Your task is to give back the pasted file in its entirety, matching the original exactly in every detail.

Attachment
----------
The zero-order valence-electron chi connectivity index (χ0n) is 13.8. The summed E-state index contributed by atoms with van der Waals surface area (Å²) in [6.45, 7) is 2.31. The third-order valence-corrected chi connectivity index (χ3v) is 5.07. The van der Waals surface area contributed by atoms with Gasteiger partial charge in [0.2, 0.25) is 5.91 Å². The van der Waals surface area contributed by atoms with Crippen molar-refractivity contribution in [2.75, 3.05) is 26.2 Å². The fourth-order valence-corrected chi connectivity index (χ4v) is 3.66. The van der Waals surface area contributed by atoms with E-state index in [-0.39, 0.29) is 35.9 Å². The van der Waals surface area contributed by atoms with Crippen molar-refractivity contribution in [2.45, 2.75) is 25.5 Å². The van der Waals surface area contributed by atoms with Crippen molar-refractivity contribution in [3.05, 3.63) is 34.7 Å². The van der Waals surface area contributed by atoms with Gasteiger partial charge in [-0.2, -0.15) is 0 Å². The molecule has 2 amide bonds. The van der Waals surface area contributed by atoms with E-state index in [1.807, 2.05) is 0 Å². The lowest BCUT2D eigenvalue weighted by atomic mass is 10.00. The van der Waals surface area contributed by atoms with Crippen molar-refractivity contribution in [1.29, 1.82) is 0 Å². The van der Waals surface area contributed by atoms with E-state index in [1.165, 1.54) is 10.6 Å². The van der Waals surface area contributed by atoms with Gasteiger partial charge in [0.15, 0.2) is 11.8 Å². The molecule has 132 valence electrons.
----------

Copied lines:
The zero-order valence-electron chi connectivity index (χ0n) is 13.8. The summed E-state index contributed by atoms with van der Waals surface area (Å²) in [6.45, 7) is 2.31. The third-order valence-corrected chi connectivity index (χ3v) is 5.07. The van der Waals surface area contributed by atoms with Gasteiger partial charge in [0.2, 0.25) is 5.91 Å². The van der Waals surface area contributed by atoms with Crippen molar-refractivity contribution in [2.75, 3.05) is 26.2 Å². The fourth-order valence-corrected chi connectivity index (χ4v) is 3.66. The van der Waals surface area contributed by atoms with E-state index in [-0.39, 0.29) is 35.9 Å². The van der Waals surface area contributed by atoms with Crippen molar-refractivity contribution in [2.45, 2.75) is 25.5 Å². The van der Waals surface area contributed by atoms with Crippen molar-refractivity contribution in [3.05, 3.63) is 34.7 Å². The van der Waals surface area contributed by atoms with Gasteiger partial charge in [-0.2, -0.15) is 0 Å². The molecule has 2 amide bonds. The van der Waals surface area contributed by atoms with E-state index in [1.807, 2.05) is 0 Å². The lowest BCUT2D eigenvalue weighted by atomic mass is 10.00. The van der Waals surface area contributed by atoms with Crippen molar-refractivity contribution in [1.29, 1.82) is 0 Å². The van der Waals surface area contributed by atoms with E-state index in [1.165, 1.54) is 10.6 Å². The van der Waals surface area contributed by atoms with Gasteiger partial charge in [0.15, 0.2) is 11.8 Å². The molecule has 132 valence electrons.